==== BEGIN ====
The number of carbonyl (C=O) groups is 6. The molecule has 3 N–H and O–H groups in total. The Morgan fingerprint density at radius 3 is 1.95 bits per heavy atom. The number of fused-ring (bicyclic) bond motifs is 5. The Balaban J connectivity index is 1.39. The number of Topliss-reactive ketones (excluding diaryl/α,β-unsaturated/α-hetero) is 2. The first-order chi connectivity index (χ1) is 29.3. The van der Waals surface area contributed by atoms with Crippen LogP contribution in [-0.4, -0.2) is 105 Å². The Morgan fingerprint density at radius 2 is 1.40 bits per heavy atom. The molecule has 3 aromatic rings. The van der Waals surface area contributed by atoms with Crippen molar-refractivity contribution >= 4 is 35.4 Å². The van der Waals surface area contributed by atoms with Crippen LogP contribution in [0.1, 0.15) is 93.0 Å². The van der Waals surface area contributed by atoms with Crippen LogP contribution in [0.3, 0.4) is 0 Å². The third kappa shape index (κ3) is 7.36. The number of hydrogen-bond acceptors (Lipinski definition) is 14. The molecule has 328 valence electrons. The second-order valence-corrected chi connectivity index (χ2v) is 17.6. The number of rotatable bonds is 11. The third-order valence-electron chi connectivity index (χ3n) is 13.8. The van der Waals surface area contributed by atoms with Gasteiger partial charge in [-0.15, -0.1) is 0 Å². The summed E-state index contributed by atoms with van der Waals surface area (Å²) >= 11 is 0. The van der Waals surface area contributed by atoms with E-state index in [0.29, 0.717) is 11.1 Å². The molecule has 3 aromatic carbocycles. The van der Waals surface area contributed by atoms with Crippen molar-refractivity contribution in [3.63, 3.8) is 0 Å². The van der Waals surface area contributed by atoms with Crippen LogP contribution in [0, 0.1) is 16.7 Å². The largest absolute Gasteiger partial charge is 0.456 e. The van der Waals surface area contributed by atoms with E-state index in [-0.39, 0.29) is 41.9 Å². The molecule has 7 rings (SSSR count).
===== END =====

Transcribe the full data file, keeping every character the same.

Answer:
The number of carbonyl (C=O) groups is 6. The molecule has 3 N–H and O–H groups in total. The Morgan fingerprint density at radius 3 is 1.95 bits per heavy atom. The number of fused-ring (bicyclic) bond motifs is 5. The Balaban J connectivity index is 1.39. The number of Topliss-reactive ketones (excluding diaryl/α,β-unsaturated/α-hetero) is 2. The first-order chi connectivity index (χ1) is 29.3. The van der Waals surface area contributed by atoms with Crippen LogP contribution in [-0.4, -0.2) is 105 Å². The Morgan fingerprint density at radius 2 is 1.40 bits per heavy atom. The molecule has 3 aromatic rings. The van der Waals surface area contributed by atoms with Crippen molar-refractivity contribution >= 4 is 35.4 Å². The van der Waals surface area contributed by atoms with Crippen LogP contribution in [0.1, 0.15) is 93.0 Å². The van der Waals surface area contributed by atoms with Crippen LogP contribution in [0.3, 0.4) is 0 Å². The third kappa shape index (κ3) is 7.36. The number of hydrogen-bond acceptors (Lipinski definition) is 14. The molecule has 328 valence electrons. The second-order valence-corrected chi connectivity index (χ2v) is 17.6. The number of rotatable bonds is 11. The third-order valence-electron chi connectivity index (χ3n) is 13.8. The van der Waals surface area contributed by atoms with Gasteiger partial charge in [-0.15, -0.1) is 0 Å². The summed E-state index contributed by atoms with van der Waals surface area (Å²) >= 11 is 0. The van der Waals surface area contributed by atoms with E-state index in [0.29, 0.717) is 11.1 Å². The molecule has 3 aromatic carbocycles. The van der Waals surface area contributed by atoms with Crippen molar-refractivity contribution in [3.63, 3.8) is 0 Å². The van der Waals surface area contributed by atoms with Crippen LogP contribution in [0, 0.1) is 16.7 Å². The largest absolute Gasteiger partial charge is 0.456 e. The van der Waals surface area contributed by atoms with E-state index in [-0.39, 0.29) is 41.9 Å². The molecule has 7 rings (SSSR count).